Creating an Emergency Plan
Steps to take in creating a household emergency plan include:
- Schedule a family meeting to discuss the dangers of possible emergency events including fire, severe weather, hazardous spills, and terrorism.
- Discuss how you and your family will respond to each possible emergency.
- Discuss what to do in case of power outages or personal injuries.
- Draw a floor plan of your home and mark two escape routes from each room.
- Because it is often easier to call long distance during an emergency than within the affected area, choose an out-of-state friend or relative whom all family members will call if separated during an emergency.
- Pick two meeting places - one near your home and one outside your neighborhood in case you cannot return home after an emergency.
- Keep family records in a water - and fire-proof safe. Inexpensive models can be purchased at most hardware stores.
- It's impossible to control the weather and stop catastrophes from happening. However, we can help educate families and communities on the vital steps for emergency preparedness so that everyone can minimize risks and be aware of the safe routes should an emergency take place. The Safety, Health and Consumer Council is sharing this easy to read Emergency Preparedness Guide to be your first step towards getting ready.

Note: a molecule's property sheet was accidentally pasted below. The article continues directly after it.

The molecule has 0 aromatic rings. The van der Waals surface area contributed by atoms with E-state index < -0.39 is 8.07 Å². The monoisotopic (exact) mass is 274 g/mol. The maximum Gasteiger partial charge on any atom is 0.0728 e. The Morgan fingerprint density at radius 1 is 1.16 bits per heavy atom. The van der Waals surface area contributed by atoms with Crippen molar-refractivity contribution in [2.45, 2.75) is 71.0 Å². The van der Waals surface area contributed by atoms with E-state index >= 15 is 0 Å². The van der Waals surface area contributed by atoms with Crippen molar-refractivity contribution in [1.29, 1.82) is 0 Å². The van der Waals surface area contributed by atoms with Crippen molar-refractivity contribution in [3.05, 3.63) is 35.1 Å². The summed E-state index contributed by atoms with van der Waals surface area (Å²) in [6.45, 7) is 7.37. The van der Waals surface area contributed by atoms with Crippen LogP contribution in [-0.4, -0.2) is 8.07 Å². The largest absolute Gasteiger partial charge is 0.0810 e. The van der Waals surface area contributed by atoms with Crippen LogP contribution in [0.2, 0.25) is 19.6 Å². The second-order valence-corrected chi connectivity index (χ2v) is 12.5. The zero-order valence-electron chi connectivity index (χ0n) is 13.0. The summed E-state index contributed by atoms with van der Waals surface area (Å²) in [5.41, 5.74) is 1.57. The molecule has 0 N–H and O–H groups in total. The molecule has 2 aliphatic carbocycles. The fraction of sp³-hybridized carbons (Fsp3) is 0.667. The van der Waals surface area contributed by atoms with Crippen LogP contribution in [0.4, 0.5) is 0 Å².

Watches & Warnings
Oklahomans are reminded that tornadoes can occur any time of year. Knowing the difference between watches and warnings can help save lives.
- A tornado watch means tornadoes are possible. Keep watch on the weather.
- A tornado warning means a tornado has been sighted. When a tornado warning is issued, take shelter in a basement, away from windows. If there is no basement, go to an interior room, like a closet, on the ground floor.
After the Storm
Once severe weather has passed, be prepared for possible flooding to occur. Also, watch for downed power lines and never drive into high water.